The precise regulation of gene expression leads to such spectacular achievements as the construction of an animal’s body, the function of a complex organ, and a coordinated response to infection. The genome contains crucial information about the time, place, and condition under which genes are expressed, yet this program is not, at present, intelligible to us from a study of the DNA sequence alone. Our best hope of inferring gene regulation on a genomic scale may be the coupling of (1) a systems-biology approach integrating computational methods with high-resolution whole-genomic data and (2) an evolutionary-theoretic approach identifying constraints through species comparisons. Combining these two strategies holds great promise for discovering the principles of gene regulation and may ultimately reveal the ways in which such regulation might be reprogrammed.

Our lab uses the tractable C. elegans embryo as an experimental system. One of our goals is to make a comprehensive determination of gene expression in every cell in this nematode. We are computationally analyzing this complete atlas to infer gene regulatory pathways. One future goal is to compare gene expression patterns across disparate metazoan phyla, searching for how the various signaling pathways and transcription factor (TF) modules are differentially expressed in patterning distinct body plans. In addition to embryonic development, we aim to reveal the spatial and conditional aspects of gene regulatory pathways by studying an organ (the human pancreas), tumorigenesis (zebrafish melanoma), and host-pathogen interaction (human Salmonella), through a collaborative approach that will also include the development of novel methods for spatial transcriptomics. We will also extend our analysis to regulatory pathways involving—in addition to mRNA—small RNA such as miRNAs and piRNAs, as well as lincRNAs. By providing insight into the structure, function, and plasticity of gene regulatory networks, this research will impact the fields of developmental, ecological, and evolutionary biology.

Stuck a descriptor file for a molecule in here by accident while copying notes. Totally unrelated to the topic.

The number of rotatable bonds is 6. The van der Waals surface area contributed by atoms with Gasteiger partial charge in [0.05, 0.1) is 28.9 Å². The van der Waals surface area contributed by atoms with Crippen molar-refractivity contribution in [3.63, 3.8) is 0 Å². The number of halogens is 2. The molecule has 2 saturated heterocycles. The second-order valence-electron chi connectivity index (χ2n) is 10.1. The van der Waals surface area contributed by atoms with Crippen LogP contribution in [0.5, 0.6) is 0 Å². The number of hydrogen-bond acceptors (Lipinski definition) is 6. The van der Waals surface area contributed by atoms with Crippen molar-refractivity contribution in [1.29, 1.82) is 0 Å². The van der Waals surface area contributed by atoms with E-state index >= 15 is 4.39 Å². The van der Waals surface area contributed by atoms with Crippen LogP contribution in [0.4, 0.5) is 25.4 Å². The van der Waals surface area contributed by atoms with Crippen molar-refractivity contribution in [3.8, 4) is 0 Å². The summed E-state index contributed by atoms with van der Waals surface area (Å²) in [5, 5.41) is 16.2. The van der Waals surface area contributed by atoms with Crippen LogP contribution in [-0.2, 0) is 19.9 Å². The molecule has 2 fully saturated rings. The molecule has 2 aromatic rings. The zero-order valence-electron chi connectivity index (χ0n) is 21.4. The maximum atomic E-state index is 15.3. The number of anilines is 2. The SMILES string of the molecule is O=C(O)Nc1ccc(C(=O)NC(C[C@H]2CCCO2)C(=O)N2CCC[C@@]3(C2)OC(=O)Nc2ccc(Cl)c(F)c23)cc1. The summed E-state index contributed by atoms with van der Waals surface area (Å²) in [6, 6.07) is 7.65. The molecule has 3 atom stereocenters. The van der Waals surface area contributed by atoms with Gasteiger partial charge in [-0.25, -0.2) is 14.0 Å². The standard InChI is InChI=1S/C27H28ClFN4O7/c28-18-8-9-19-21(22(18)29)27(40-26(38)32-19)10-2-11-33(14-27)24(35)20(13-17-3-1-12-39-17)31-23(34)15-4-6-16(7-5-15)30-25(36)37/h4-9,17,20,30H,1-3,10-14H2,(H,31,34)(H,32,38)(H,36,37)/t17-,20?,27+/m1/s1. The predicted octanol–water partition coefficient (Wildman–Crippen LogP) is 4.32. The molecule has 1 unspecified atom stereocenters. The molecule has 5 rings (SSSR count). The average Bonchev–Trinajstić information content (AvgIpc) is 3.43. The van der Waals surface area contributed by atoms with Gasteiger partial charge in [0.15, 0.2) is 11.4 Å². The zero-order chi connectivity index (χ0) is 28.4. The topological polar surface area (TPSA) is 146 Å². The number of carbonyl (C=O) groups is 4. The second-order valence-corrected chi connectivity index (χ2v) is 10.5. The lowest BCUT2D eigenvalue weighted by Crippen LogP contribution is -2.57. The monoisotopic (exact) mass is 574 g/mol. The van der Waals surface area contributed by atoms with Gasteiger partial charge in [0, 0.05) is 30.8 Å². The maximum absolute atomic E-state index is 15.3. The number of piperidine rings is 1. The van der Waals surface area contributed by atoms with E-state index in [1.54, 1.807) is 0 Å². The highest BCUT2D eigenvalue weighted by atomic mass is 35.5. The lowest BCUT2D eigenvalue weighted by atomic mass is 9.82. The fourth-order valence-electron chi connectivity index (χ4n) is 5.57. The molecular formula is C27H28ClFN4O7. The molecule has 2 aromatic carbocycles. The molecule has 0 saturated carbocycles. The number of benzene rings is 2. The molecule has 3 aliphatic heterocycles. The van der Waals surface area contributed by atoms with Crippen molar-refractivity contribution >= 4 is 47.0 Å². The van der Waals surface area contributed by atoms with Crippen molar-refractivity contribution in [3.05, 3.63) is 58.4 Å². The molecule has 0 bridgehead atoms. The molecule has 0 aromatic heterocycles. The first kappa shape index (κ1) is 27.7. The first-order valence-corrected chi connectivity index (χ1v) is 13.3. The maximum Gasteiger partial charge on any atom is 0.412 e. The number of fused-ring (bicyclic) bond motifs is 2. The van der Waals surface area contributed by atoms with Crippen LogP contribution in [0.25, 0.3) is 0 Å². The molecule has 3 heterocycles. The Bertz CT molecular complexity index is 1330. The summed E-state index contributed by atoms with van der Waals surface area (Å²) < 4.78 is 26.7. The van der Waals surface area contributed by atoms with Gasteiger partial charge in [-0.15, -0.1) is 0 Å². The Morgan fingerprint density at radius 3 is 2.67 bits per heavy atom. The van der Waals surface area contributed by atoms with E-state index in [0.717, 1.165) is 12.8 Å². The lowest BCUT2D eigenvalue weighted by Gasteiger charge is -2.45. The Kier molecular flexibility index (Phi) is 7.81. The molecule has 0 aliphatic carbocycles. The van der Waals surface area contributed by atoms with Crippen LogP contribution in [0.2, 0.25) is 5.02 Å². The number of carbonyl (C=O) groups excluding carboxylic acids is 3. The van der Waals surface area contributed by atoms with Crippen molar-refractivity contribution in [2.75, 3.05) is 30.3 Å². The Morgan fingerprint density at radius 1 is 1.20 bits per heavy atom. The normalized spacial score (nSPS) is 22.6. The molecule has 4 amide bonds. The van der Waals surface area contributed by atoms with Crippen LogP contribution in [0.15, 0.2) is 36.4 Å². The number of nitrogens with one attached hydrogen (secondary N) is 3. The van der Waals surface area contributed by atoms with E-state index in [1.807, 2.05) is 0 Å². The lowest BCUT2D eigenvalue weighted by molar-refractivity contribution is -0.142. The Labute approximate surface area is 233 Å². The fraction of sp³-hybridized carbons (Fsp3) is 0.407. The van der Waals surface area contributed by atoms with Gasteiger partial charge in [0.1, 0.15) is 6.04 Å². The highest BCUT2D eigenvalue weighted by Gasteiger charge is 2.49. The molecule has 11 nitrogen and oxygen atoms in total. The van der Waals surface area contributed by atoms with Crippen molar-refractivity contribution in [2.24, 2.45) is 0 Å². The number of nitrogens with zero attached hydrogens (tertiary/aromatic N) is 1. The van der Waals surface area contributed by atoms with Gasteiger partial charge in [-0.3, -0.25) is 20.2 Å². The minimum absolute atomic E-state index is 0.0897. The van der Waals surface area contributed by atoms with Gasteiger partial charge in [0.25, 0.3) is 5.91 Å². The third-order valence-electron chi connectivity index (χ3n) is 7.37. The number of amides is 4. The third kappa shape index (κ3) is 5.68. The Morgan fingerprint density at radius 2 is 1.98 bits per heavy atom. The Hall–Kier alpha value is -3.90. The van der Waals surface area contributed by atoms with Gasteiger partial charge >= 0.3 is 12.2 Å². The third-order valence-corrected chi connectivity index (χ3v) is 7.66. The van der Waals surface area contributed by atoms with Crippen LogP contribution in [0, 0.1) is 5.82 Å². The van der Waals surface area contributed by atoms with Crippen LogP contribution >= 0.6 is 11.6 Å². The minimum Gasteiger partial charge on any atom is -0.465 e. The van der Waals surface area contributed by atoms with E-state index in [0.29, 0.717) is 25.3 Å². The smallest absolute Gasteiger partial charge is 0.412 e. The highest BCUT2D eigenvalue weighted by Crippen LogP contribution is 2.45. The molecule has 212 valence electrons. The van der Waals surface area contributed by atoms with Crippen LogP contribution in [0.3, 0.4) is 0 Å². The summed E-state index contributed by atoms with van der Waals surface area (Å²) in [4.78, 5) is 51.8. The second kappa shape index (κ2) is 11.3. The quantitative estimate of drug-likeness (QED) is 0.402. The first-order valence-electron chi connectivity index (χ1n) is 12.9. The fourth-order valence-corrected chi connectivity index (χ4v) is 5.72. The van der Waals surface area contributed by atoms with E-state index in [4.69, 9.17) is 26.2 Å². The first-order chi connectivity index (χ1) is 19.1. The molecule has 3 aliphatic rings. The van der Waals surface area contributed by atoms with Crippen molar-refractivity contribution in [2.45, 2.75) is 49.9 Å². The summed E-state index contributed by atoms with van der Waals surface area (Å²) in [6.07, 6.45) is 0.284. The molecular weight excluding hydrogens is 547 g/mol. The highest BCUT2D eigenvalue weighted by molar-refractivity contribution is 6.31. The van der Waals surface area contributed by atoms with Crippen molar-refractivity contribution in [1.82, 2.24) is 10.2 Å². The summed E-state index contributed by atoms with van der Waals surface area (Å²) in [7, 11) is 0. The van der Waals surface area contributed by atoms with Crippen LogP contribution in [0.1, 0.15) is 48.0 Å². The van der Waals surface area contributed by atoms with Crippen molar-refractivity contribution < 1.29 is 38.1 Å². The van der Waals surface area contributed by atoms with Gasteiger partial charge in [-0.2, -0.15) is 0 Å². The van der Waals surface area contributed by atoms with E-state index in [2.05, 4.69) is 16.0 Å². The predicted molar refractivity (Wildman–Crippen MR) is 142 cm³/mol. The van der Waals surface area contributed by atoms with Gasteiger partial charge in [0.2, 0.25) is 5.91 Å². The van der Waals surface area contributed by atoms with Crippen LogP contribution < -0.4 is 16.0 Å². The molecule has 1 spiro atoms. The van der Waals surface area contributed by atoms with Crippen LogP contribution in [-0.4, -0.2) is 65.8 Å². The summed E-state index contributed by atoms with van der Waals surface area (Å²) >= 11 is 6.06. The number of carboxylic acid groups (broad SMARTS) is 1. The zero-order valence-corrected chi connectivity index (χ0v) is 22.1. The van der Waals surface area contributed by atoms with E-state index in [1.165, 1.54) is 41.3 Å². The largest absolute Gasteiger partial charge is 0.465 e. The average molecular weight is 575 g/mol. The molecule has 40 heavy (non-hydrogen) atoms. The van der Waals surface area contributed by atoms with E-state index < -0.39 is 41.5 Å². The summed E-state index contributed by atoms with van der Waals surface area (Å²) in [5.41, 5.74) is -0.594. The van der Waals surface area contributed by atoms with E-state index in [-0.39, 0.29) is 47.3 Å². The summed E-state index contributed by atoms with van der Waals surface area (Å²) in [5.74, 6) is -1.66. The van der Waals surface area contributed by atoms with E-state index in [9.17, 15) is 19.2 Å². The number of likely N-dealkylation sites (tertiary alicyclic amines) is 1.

About 1Figure 1. The evolution of gene regulatory pathways. (a) Single-cell RNA-Seq can be used to decipher the transcriptome of all cells and together with computational methods enable pathway inference. (b) Comparative analysis of molecular pathways in five additional model systems. (c) Evolution of developmental pathways. Circles represent TFs, boxes represent differentiation genes. Shadings and shape indicate the identity of the genes. Change may occur at different levels of the pathway as well as by deletion or intercalation of regulation.